Have you ever tracked family characteristics? Meaning significant physical traits such as hair colour, specific features of facial bone structure, height, mannerisms, and so on. It can also mean health considerations and illnesses. Hereditary patterns. Realistically, we can only do this for about three generations including our own. Sometimes we might have second- or third-hand health information about earlier ancestors.
In that vein, cause of death is of great interest for the family historian; it's a bonus when the certifying authority required the recording of "contributing factors," which can indicate longer-term illness or disease.
Genograms, similar to genealogy charts, are not merely a sub-interest of family history or an exercise of mild curiosity. Medical consultants find them useful among other diagnostic tools. Haven't we all heard: "Do you have a history of heart disease in your family?" (... insert diabetes, glaucoma, cancer, etc.) That knowledge clearly could help with potential future symptoms.
A more difficult characteristic to (attempt to) trace through a family is recurring mental illness.
Archaic euphemisms abound, historically speaking, for what was considered abnormal behaviour. Samples ― lunatic, insane, hysteric, idiot, imbecile, maniac, the list seems endless. (One general reference is Old Disease Names, http://www.homeoint.org/cazalet/oldnames.htm.) Even today we have dozens of colloquial words to describe someone of odd demeanour or speech. Of course not everyone who was consigned to an old lunatic asylum was off-the-wall batshit crazy. Conditions such as post-partum depression and dementia and autism were not understood and went untreated. In darker times, a family member could be involuntarily admitted, virtually imprisoned, simply for being an unwanted nuisance.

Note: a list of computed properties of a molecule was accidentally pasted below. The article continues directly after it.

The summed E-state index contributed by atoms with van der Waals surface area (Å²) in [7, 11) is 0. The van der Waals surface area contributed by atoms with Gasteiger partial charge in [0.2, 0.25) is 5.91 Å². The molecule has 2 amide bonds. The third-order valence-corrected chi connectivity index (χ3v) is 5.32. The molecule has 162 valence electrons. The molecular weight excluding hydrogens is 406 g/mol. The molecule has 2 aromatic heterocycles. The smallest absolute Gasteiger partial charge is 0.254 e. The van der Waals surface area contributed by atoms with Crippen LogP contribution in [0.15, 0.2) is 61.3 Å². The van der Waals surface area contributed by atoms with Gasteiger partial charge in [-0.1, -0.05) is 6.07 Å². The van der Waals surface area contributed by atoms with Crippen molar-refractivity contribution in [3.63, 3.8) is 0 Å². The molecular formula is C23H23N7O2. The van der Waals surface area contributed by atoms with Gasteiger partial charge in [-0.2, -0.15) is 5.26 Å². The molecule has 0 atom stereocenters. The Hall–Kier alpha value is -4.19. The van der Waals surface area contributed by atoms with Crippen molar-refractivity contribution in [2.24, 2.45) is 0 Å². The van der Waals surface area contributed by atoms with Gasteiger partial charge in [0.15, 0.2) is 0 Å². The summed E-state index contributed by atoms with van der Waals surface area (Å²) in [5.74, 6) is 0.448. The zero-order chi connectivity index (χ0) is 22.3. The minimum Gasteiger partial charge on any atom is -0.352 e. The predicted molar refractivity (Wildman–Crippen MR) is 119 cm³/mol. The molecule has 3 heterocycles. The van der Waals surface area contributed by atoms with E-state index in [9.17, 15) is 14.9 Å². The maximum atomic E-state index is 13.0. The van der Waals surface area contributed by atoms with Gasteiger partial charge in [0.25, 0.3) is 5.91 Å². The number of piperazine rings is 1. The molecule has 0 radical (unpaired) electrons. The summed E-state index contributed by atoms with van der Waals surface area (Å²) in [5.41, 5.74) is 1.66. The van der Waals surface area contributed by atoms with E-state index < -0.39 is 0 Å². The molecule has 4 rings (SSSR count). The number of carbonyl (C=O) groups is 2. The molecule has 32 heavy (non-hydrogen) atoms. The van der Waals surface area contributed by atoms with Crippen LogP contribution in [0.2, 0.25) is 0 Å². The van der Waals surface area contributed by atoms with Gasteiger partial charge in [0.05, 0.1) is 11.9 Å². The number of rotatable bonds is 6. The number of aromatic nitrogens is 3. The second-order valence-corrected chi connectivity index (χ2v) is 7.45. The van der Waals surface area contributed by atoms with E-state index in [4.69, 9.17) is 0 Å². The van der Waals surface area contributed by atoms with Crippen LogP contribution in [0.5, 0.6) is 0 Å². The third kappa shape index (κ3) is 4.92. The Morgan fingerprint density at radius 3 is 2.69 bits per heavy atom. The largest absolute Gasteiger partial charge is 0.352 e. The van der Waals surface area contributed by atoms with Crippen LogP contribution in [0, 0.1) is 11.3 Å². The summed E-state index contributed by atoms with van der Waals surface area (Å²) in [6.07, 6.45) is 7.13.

It's not until the twentieth century that psychiatric diagnostics began to more precisely label different disorders. An imprecise science, some might say, as the "disorders" seem to multiply annually. But psychiatrists, psychologists, sociologists and so on do find genograms useful. Family historians will likely find this type of chart more difficult to construct with only anecdotal data for earlier generations ― besides combing family papers and memorabilia, it calls for sensitive interviewing. In addition to any hereditary factor, "life events" during an ancestor's lifetime can also be contributing factors to illness and/or poor health.
Genogram symbols can vary depending on the purpose under study. Many examples of charts can be found online; http://genograms.org/ is one place to explore.
What about our DNA? It can carry evidence of medical conditions in inherited chromosomes but that is not the purview of genealogical companies that test only for relationship factors. Genetic counselling clinics are available for potentially serious health risks and family planning concerns.
Aside from medical value, creating genograms of our family traits, both physical and mental, from our own research and knowledge, is a way to deepen family history insight.
© 2016 Brenda Dougall Merriman